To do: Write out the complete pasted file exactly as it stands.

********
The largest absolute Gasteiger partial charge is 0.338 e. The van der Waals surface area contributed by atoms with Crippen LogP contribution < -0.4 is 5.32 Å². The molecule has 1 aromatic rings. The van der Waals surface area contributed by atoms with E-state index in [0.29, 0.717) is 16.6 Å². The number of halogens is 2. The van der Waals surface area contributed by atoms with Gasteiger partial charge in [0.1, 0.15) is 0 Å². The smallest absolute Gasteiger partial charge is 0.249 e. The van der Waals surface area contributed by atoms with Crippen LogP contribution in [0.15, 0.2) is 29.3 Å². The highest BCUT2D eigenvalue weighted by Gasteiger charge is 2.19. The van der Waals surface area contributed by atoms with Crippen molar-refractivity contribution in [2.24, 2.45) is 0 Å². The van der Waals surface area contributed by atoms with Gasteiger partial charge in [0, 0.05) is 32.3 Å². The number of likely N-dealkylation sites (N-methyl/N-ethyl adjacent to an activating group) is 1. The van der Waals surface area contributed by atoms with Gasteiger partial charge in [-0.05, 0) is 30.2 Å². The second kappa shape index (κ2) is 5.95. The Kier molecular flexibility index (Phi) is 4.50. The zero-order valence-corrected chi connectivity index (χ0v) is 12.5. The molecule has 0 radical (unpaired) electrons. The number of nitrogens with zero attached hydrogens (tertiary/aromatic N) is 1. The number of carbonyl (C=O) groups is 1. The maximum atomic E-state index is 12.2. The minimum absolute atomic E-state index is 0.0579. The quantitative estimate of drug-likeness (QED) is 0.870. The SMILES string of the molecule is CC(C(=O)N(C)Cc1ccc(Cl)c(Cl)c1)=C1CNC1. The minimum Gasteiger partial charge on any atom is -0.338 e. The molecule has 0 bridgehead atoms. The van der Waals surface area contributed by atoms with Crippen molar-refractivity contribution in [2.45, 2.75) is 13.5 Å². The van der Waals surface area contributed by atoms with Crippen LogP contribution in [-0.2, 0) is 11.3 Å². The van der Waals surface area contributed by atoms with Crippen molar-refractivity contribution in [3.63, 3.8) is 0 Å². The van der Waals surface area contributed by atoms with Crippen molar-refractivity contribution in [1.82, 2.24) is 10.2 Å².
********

The largest absolute Gasteiger partial charge is 0.338 e. The van der Waals surface area contributed by atoms with Crippen LogP contribution < -0.4 is 5.32 Å². The molecule has 1 aromatic rings. The van der Waals surface area contributed by atoms with E-state index in [0.29, 0.717) is 16.6 Å². The number of halogens is 2. The van der Waals surface area contributed by atoms with Gasteiger partial charge in [0.1, 0.15) is 0 Å². The smallest absolute Gasteiger partial charge is 0.249 e. The van der Waals surface area contributed by atoms with Crippen LogP contribution in [0.15, 0.2) is 29.3 Å². The highest BCUT2D eigenvalue weighted by Gasteiger charge is 2.19. The van der Waals surface area contributed by atoms with Crippen molar-refractivity contribution in [2.24, 2.45) is 0 Å². The van der Waals surface area contributed by atoms with Gasteiger partial charge in [0, 0.05) is 32.3 Å². The number of likely N-dealkylation sites (N-methyl/N-ethyl adjacent to an activating group) is 1. The van der Waals surface area contributed by atoms with Gasteiger partial charge in [-0.05, 0) is 30.2 Å². The second kappa shape index (κ2) is 5.95. The Kier molecular flexibility index (Phi) is 4.50. The zero-order valence-corrected chi connectivity index (χ0v) is 12.5. The molecule has 0 radical (unpaired) electrons. The number of nitrogens with zero attached hydrogens (tertiary/aromatic N) is 1. The number of carbonyl (C=O) groups is 1. The maximum atomic E-state index is 12.2. The minimum absolute atomic E-state index is 0.0579. The quantitative estimate of drug-likeness (QED) is 0.870. The SMILES string of the molecule is CC(C(=O)N(C)Cc1ccc(Cl)c(Cl)c1)=C1CNC1. The minimum Gasteiger partial charge on any atom is -0.338 e. The molecule has 0 bridgehead atoms. The van der Waals surface area contributed by atoms with Crippen molar-refractivity contribution in [2.45, 2.75) is 13.5 Å². The van der Waals surface area contributed by atoms with Crippen LogP contribution in [-0.2, 0) is 11.3 Å². The van der Waals surface area contributed by atoms with Crippen molar-refractivity contribution in [3.63, 3.8) is 0 Å². The van der Waals surface area contributed by atoms with Crippen molar-refractivity contribution in [1.82, 2.24) is 10.2 Å².